I think that general course of events in the last 150 years has shown that assessment by Marx to have been correct.

In fact, I think it still applies today-- without the specific emancipation of black labor from conditions of racism, there can be no movement for the general emancipation of all labor.

So one more time-- were the Confederates proletarians in uniform? If you can't answer that, then you truly have nothing to say.

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Feb 10 2016 18:22

Artesian, it is pretty shocking to me that not only did you seemingly ignore any of the points I made above (aside from making a vague reference to the fact that blacks simply fled the South rather than face the new form of slavery, which is an evasive way of agreeing with me) but now you are now resorting to cursing and abusive behavior.

I said 500,000 because that is what I was taught in Elementary school excuse me and the rest of the American population for thinking that is the accurate figure, althought I'm not quite sure what the exact death toll has to do with this discussion.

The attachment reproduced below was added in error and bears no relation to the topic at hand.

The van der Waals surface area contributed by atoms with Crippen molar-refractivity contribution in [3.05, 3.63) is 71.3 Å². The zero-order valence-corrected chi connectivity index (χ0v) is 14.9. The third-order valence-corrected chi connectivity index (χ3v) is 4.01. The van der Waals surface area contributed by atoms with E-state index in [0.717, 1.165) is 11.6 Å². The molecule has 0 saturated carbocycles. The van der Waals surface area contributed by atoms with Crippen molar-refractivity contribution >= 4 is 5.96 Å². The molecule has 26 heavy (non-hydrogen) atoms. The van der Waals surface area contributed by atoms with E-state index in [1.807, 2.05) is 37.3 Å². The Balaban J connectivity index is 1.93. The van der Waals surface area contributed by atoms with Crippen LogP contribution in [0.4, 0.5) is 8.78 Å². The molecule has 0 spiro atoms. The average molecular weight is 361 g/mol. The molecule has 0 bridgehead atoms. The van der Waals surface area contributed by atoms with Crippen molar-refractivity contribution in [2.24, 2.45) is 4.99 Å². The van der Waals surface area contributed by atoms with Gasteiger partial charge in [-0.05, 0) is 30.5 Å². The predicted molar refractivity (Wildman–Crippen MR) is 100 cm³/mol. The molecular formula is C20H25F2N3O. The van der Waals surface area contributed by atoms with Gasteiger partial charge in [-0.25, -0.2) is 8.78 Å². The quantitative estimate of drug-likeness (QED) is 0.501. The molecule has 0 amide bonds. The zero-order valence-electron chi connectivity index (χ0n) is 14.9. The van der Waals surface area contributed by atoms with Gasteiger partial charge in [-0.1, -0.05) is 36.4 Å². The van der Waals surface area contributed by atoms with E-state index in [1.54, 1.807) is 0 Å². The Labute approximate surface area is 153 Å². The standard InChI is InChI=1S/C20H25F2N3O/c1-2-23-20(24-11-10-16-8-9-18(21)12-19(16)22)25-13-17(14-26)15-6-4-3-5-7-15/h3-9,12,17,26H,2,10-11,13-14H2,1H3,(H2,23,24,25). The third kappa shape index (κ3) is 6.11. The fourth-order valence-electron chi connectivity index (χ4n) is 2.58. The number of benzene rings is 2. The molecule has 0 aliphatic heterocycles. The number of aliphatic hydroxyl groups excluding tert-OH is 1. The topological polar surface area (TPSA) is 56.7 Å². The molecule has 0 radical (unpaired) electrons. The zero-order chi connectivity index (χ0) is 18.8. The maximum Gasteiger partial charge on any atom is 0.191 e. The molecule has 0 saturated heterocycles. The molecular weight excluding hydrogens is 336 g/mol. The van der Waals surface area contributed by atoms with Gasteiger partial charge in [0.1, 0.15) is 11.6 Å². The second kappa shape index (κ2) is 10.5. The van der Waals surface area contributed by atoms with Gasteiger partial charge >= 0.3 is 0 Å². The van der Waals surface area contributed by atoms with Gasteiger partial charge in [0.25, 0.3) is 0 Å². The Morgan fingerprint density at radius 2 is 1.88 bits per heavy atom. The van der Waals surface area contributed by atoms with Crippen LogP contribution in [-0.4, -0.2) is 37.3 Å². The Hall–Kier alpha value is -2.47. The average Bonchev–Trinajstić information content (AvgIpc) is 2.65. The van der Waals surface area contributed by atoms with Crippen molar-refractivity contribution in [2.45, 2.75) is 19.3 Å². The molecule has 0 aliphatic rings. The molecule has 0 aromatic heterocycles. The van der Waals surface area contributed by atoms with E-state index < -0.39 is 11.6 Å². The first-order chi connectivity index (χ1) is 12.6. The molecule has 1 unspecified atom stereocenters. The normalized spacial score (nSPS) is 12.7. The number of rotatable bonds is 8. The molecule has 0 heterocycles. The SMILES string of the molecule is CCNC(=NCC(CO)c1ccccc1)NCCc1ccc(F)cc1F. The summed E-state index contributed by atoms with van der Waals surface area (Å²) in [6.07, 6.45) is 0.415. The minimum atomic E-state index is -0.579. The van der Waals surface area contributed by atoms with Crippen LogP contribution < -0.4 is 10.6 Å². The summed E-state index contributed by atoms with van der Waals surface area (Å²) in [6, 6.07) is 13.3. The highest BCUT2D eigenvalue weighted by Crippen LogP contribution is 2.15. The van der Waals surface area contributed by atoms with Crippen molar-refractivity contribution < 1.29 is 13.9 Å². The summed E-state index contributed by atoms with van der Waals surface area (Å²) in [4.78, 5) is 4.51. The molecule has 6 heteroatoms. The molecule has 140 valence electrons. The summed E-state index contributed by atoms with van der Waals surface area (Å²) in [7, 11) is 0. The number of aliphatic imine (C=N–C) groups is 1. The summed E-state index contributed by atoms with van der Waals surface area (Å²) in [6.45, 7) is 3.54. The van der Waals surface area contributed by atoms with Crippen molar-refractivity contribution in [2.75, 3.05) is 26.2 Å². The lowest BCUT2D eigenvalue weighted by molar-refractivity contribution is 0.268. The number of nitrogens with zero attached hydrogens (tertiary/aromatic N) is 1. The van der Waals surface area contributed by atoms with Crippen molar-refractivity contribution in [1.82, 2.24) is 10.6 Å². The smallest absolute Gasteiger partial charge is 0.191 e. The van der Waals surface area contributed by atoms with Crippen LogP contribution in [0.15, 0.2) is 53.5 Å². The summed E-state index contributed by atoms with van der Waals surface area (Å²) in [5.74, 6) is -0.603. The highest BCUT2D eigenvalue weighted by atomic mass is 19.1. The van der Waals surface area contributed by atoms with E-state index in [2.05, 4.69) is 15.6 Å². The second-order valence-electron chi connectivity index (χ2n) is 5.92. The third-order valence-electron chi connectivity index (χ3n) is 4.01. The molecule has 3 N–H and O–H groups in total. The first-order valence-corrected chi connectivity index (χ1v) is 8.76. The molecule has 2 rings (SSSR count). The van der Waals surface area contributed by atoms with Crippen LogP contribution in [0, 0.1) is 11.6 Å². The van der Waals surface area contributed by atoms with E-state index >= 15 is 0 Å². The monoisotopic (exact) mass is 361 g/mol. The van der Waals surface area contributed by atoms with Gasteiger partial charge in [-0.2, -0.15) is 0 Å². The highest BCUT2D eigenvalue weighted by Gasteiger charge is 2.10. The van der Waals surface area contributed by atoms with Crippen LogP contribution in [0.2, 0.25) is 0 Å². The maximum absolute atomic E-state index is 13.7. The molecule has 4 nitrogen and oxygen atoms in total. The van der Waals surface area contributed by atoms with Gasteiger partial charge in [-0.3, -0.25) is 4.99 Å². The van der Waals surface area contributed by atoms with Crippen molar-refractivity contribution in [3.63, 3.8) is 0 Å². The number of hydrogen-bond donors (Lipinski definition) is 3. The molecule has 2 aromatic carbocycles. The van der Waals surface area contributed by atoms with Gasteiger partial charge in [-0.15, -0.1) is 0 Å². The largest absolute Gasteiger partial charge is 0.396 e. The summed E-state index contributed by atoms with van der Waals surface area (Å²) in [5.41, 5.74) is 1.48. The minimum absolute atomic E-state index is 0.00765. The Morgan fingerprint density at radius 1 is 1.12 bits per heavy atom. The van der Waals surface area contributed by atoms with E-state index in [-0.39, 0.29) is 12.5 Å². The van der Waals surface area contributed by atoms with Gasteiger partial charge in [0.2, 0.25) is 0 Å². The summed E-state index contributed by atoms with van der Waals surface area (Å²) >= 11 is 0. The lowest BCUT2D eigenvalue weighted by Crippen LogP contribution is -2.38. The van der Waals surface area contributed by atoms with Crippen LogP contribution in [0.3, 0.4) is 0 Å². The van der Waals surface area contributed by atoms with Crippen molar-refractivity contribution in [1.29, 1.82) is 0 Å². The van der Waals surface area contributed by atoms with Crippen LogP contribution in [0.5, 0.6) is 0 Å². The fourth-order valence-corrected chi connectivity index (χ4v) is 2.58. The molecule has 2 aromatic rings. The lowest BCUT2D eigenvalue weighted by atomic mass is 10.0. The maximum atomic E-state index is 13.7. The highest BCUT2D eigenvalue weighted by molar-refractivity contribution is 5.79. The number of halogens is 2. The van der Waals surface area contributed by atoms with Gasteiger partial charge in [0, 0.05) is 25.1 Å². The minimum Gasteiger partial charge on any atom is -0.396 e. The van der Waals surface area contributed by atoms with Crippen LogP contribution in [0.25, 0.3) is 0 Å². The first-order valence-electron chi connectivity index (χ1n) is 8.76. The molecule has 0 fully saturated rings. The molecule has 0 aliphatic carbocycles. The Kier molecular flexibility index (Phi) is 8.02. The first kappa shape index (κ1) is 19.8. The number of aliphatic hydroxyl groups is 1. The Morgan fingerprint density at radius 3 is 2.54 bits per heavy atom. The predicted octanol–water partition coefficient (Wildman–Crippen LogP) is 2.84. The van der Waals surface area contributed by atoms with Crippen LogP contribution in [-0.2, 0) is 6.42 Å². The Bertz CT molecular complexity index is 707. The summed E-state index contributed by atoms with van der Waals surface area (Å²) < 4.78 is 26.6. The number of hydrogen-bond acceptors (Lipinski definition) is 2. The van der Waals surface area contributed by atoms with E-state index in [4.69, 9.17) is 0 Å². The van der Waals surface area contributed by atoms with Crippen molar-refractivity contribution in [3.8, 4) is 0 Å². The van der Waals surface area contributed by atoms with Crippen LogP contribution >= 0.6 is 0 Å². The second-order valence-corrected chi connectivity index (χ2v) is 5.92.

Leo, after responding with a confrontational attitude, characterized black life in the years after the Civil War in this way:

"Forty acres and a mule and still having to face institutional racism and racist segregation was certainly crap, but it was unimaginably better than brutal forced labor, continuious rape and torture."

Now I have read some interesting things on this topic and I think this is a wholly disingenuous misrepresentation, but rather than telling Leo "fuck you, you ignorant motherfucker" as Artesian has done (although he has edited his post to remove that now), I simply laid out my disagreements above in what I believe to be a convincing manner.

I really am starting to question the value of discussing anything on the libcom forums as there seems to be little interest in genuine discussion.

Leo
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Feb 10 2016 16:29

I'm sorry Soapy, I don't see your point. The fact that there was a defeat later doesn't invalidate the importance of a victory.

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Feb 10 2016 16:27

You wrote

Quote: